Disney limits 'poison pill' provisions


The Walt Disney Co. has adopted a plan to limit the use of so-called poison pill shareholder rights plans that are designed to thwart hostile takeovers.

Disney's board voted last week to adopt a version of a plan it first opposed when it was placed before shareholders at the company's annual meeting earlier this year.

The proposal would require that any shareholder rights plan be approved by a majority of the board, including a majority of independent directors.

Such plans typically allow a company to issue additional shares whenever someone acquires a large percentage of the company. The plans are designed to make it more costly for an unwanted suitor to make a hostile takeover bid.

But they are viewed as unfriendly to shareholders because they discourage deals many believe should be put to shareholders for a vote.

The proposal adopted by Disney's board is a version of the one being promoted by Harvard law professor and corporate governance expert Lucian Bebchuk.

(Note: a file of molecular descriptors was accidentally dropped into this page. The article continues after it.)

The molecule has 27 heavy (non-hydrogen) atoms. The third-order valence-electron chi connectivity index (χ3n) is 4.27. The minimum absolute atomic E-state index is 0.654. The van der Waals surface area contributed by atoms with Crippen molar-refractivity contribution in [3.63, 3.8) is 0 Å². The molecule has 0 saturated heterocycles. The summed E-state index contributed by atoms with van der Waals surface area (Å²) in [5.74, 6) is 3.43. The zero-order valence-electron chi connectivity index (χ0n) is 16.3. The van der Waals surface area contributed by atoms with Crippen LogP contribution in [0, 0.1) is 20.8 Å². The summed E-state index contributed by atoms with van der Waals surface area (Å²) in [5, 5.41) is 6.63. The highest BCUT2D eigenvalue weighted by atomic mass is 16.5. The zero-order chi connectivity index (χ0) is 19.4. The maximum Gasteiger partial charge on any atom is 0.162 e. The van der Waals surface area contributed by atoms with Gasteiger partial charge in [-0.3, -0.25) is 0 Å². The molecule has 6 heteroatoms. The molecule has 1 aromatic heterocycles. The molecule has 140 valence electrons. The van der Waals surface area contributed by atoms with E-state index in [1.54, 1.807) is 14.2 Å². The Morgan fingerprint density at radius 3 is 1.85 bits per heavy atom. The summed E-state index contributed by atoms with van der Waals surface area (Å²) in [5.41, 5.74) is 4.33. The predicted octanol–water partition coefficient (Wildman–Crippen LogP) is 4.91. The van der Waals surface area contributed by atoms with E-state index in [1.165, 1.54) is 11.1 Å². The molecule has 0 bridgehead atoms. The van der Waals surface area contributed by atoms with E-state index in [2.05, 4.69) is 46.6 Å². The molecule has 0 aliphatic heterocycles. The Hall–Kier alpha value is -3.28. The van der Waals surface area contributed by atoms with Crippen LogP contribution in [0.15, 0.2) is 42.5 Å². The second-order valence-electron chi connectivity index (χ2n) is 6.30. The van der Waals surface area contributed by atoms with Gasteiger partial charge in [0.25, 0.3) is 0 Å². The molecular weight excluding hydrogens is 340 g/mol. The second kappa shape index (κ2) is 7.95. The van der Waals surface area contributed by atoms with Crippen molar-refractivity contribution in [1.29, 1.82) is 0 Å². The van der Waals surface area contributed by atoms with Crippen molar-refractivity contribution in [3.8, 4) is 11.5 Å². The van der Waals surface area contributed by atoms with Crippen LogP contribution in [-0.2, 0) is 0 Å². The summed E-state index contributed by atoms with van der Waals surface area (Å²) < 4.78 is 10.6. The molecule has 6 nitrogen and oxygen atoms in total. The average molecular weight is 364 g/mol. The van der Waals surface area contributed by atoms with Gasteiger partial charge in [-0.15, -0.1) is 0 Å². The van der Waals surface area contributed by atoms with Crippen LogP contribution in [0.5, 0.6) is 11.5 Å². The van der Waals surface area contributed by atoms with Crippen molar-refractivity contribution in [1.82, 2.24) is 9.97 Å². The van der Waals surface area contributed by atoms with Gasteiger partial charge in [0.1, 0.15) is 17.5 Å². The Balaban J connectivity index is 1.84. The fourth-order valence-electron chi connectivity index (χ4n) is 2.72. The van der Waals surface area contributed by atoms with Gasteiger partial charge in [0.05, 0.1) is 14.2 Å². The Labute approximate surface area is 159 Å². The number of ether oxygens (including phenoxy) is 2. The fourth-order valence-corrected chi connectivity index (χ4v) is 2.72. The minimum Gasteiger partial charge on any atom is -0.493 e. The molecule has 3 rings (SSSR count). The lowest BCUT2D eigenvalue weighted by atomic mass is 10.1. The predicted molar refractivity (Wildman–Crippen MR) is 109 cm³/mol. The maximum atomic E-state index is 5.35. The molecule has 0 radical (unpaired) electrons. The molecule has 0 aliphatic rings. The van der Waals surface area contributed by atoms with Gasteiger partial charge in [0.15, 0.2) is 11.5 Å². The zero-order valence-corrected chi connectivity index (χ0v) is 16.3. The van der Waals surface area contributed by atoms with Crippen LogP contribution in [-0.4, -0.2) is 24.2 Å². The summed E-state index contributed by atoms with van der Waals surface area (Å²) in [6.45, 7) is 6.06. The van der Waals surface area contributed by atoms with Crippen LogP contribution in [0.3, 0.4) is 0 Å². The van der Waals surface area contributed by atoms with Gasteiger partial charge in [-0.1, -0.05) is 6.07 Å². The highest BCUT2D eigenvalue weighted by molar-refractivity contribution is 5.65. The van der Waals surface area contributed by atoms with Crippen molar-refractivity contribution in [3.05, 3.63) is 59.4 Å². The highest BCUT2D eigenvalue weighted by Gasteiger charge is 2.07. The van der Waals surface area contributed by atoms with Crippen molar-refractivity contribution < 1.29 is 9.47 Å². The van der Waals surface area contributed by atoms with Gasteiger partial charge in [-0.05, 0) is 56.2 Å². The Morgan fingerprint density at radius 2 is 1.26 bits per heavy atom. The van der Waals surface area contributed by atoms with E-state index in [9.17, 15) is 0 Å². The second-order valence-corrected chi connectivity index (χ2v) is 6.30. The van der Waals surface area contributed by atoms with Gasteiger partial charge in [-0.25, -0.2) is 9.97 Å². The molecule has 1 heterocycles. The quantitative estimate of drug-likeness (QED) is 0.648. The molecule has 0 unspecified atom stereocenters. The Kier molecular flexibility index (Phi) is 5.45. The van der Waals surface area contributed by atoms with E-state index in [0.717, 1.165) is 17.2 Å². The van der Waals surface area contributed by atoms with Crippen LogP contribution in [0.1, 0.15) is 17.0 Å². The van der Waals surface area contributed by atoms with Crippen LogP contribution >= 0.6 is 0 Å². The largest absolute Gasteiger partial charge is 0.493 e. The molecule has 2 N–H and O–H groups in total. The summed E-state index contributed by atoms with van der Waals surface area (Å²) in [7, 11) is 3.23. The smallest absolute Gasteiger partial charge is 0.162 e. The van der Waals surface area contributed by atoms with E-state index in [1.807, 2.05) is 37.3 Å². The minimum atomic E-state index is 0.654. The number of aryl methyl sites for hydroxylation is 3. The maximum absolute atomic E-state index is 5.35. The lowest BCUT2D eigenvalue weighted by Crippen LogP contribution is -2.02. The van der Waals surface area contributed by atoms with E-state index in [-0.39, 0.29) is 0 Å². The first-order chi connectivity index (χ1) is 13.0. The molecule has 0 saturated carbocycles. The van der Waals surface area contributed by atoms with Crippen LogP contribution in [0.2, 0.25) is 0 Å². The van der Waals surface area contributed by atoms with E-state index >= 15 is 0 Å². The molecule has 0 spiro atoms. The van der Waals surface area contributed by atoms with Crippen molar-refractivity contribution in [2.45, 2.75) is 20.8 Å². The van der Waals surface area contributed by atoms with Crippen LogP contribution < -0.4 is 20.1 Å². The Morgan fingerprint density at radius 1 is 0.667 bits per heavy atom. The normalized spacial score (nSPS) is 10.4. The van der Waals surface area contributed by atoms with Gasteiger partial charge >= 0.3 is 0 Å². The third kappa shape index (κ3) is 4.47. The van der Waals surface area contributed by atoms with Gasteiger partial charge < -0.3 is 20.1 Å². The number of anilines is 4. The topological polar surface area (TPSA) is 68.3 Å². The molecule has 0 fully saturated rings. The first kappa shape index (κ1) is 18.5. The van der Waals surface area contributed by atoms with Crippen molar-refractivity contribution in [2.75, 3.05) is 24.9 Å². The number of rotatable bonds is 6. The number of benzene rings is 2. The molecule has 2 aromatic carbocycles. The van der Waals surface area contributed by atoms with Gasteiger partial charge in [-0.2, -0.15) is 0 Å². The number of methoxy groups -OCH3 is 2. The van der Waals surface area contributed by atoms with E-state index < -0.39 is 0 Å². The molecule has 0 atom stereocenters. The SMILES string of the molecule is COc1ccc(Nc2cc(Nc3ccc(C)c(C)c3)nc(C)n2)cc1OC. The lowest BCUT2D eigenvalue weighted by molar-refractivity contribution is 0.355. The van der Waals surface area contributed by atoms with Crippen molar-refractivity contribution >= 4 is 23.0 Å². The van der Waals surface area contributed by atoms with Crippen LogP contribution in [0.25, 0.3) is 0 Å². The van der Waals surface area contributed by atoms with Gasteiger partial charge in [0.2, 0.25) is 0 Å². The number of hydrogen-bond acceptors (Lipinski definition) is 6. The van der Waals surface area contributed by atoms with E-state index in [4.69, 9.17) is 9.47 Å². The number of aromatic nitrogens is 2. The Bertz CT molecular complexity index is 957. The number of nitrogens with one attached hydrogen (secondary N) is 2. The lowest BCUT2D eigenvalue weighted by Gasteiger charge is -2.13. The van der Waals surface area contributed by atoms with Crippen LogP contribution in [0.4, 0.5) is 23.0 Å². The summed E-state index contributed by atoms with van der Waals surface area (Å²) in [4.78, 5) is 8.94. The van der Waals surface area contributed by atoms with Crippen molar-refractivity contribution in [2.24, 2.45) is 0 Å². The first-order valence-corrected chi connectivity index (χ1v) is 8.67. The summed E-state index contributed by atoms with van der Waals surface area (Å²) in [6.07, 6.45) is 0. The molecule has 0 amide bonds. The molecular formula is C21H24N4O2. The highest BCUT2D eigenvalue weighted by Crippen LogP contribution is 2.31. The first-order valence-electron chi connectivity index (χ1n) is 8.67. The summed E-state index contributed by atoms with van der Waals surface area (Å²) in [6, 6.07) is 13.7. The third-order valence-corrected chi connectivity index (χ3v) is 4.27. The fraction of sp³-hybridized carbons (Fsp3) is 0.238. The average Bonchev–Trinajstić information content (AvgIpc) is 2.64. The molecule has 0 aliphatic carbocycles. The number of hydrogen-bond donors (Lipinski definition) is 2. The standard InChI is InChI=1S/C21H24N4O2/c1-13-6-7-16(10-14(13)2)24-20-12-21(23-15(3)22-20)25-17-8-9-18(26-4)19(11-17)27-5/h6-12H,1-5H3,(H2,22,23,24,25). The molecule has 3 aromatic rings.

Bebchuk had wanted Disney's board to agree to a 75% vote to approve any poison pill. Disney objected, saying the proposal was too inflexible. The company has not had any kind of poison pill provision in place since the late 1990s.

After 58% of shareholders voted in favor of the plan at Disney's annual meeting, board Chairman John Pepper said the company would consider it.

The provision adopted last week also requires that any shareholder rights plan expire no later than one year after adoption, unless extended by a majority vote of the board, including a majority of independent directors. The board could extend a right plan indefinitely, but that action would require a unanimous vote.